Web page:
Sub-Inspector Abdul Ghaffar told Morning Star News that police did not have the evidence against Khan necessary to arrest him.
"We cannot raid the minister's house until we have solid evidence against Ghaji Khan," he said, adding that "Farzana" had told police that she had wilfully married Khan.
Morning Star News said he added without explanation, "The girl is hesitating to appear before the court due to her family."
Ghaffar rejected the elderly mother's claim that police were supporting Khan due to the minister's influence. "There's no pressure on us from Minister Durrani," he said.
Morning Star News said he acknowledged that Khan had "a minor criminal record" but refused to comment about his alleged involvement in sex-trafficking.
"I don't know about the raids on Khursheed Bibi's house, so I cannot comment on the prostitution charges against Ghaji," he said. "He has told us that Farzana is his third wife, and he has a marriage certificate. It's up to the court to determine her age and whether she was forced to convert."
Morning Star News said a large number of women and girls belonging to Christian, Hindu and other minority communities in Sindh Province have been forced by Muslims to convert to Islam. In all cases, the perpetrators are either close relatives or aides of influential politicians and feudal lords.
Morning Star News said according to various media reports, nearly 300 Christian and Hindu girls and young women are forcibly converted to Islam in Sindh Province every year. Such cases are rarely highlighted in the media for various reasons, fear of reprisal by the Muslim majority being the foremost deterrent.
Once converted to Islam, no person can renounce the faith under the Islamic injunction of "death for apostates."
For more information about Morning Star News go to http://morningstarnews.org
Photo: Feet of one of those killed in the Jan. 14 shelling of Laiza. ChinaAid photo
Chinese Christian journalists sent by ChinaAid to the frontlines of the fighting report that the Burmese army hit Laiza on the morning of Jan. 14 with artillery shells that caused the serious civilian casualties. The three wounded were a woman and two children. The shelling also posed a danger to the safety of civilians on the Chinese side of the border in Yunnan province.
The ChinaAid reporters, who have been at the frontlines for almost a year, also sent back graphic photos of the injuries and of many residents fleeing the town.
According to the international media, including the ChinaAid reporters, Burma's military junta is attempting to wipe out the Kachin independent government through military force. In blatant violation of international conventions and the principles of humanitarianism, the military is using terror methods that not only have often resulted in collateral damage but has even caused deliberate civilian injuries.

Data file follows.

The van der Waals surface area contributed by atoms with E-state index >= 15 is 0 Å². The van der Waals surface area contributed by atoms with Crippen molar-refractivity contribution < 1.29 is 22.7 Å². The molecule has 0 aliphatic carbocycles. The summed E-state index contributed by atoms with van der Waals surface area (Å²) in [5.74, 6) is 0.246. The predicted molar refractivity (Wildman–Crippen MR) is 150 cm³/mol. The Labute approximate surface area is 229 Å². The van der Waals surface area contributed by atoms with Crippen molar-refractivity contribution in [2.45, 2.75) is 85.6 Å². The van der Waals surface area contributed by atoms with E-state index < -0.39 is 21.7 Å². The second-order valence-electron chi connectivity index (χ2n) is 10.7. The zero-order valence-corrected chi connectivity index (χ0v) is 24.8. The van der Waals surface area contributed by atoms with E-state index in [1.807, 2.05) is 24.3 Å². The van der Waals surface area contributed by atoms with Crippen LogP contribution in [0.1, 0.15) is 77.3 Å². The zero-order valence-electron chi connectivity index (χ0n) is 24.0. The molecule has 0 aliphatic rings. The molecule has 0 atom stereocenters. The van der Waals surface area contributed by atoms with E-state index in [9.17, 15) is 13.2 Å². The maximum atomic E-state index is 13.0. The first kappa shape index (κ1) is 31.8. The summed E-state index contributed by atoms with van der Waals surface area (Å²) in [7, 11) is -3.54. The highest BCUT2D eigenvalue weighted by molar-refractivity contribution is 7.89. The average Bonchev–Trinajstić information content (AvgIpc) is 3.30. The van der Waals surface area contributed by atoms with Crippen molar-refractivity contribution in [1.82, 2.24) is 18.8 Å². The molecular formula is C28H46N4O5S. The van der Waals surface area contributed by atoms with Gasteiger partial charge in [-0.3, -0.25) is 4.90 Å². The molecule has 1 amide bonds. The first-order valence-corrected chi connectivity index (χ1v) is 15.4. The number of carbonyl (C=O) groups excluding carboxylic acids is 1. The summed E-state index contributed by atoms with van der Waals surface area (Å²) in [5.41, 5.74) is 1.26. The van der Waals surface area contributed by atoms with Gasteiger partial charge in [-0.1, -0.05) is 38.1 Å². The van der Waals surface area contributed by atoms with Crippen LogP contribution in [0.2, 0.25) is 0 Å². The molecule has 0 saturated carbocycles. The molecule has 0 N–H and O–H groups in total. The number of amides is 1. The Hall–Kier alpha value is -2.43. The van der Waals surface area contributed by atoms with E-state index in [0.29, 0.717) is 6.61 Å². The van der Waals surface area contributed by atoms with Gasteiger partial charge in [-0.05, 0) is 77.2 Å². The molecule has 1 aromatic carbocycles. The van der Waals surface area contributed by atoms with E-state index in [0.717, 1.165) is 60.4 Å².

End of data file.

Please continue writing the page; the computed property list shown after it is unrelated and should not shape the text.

At a regular press conference on Jan. 17, Chinese Foreign Ministry spokesman Hong Lei confirmed that at about 4 p.m. on Jan. 15, during armed clashes, a bomb landed in China's Yunnan province, about 500 meters from the border. Fortunately, there were no casualties. China sought urgent diplomatic dialogue with the Burmese government and expressed its deep dissatisfaction. It also urged Rangoon to investigate the incident and take all necessary measure to prevent a recurrence.
According to news reports, Burma's opposition leader Aung San Suu Kyi has called publicly for a ceasefire after being criticized for her silence. Now a member of parliament, Suu Kyi had spent 15 of the 21 years ending 2010 under government-imposed house arrest.
ChinaAid founder and president Bob Fu said, "Burma's military government must immediately stop indiscriminately shelling the minority Kachin people, soldiers and civilians alike. We call upon the international community and Burma's democratic forces to work together to find a peaceful solution for the protection of Kachins so that an ethnic cleansing tragedy can be prevented."
Wednesday, January 23, 2013
|Eritrean prison camps (Photos by Open Doors)|
Eritrea (MNN) ― The buzz word people are using to describe Eritrea's events over the last 48 hours is "coup," but do the signs match an actual coup d'état?
By the government's admission, it was a takeover effort, however small, however failed. Todd Nettleton, a spokesman for the Voice of the Martyrs USA, explains, "Some soldiers surrounded the Ministry of Information in the capital city of Asmara on Monday. They forced a minister to read a statement on State TV in Eritrea. However, it seems that he only got a few sentences into the statement before the TV broadcast signal was cut."
Government troops quelled the would-be rebellion before it got started. However, in a tightly-controlled regime like Eritrea, Nettleton notes, "It seems to be sort of a ‘blip' on the radar, but the fact that there were soldiers acting directly against the government perhaps is a sign of building unrest within Eritrea. Who knows what it means for the future?"
That begs the question of what the else calm facade is hiding. What of the fate of the mutinous soldiers? Nettleton says, "I certainly would not want to be one of these soldiers now, after they have surrendered, because we know that the situation in Eritrean prisons for Christians is desperate, and obviously, for political enemies of the regime."